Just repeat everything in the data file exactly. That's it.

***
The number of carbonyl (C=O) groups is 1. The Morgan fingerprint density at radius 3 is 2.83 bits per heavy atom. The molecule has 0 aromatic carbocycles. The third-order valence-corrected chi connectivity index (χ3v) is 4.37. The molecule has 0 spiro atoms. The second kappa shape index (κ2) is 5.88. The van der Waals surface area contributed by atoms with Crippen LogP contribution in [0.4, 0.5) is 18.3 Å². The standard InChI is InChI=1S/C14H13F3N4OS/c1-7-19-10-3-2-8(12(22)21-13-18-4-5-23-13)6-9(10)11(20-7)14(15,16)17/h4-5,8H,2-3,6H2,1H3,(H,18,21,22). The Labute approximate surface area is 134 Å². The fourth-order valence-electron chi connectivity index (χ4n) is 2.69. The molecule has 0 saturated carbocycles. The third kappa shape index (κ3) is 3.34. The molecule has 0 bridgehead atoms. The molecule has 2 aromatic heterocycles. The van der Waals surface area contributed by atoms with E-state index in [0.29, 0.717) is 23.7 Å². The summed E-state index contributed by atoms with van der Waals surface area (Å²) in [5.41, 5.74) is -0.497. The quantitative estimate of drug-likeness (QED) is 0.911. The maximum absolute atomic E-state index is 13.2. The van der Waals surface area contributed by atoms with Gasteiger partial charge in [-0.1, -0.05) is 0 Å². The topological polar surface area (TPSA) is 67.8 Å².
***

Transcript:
The number of carbonyl (C=O) groups is 1. The Morgan fingerprint density at radius 3 is 2.83 bits per heavy atom. The molecule has 0 aromatic carbocycles. The third-order valence-corrected chi connectivity index (χ3v) is 4.37. The molecule has 0 spiro atoms. The second kappa shape index (κ2) is 5.88. The van der Waals surface area contributed by atoms with Crippen LogP contribution in [0.4, 0.5) is 18.3 Å². The standard InChI is InChI=1S/C14H13F3N4OS/c1-7-19-10-3-2-8(12(22)21-13-18-4-5-23-13)6-9(10)11(20-7)14(15,16)17/h4-5,8H,2-3,6H2,1H3,(H,18,21,22). The Labute approximate surface area is 134 Å². The fourth-order valence-electron chi connectivity index (χ4n) is 2.69. The molecule has 0 saturated carbocycles. The third kappa shape index (κ3) is 3.34. The molecule has 0 bridgehead atoms. The molecule has 2 aromatic heterocycles. The van der Waals surface area contributed by atoms with E-state index in [0.29, 0.717) is 23.7 Å². The summed E-state index contributed by atoms with van der Waals surface area (Å²) in [5.41, 5.74) is -0.497. The quantitative estimate of drug-likeness (QED) is 0.911. The maximum absolute atomic E-state index is 13.2. The van der Waals surface area contributed by atoms with Gasteiger partial charge in [-0.1, -0.05) is 0 Å². The topological polar surface area (TPSA) is 67.8 Å².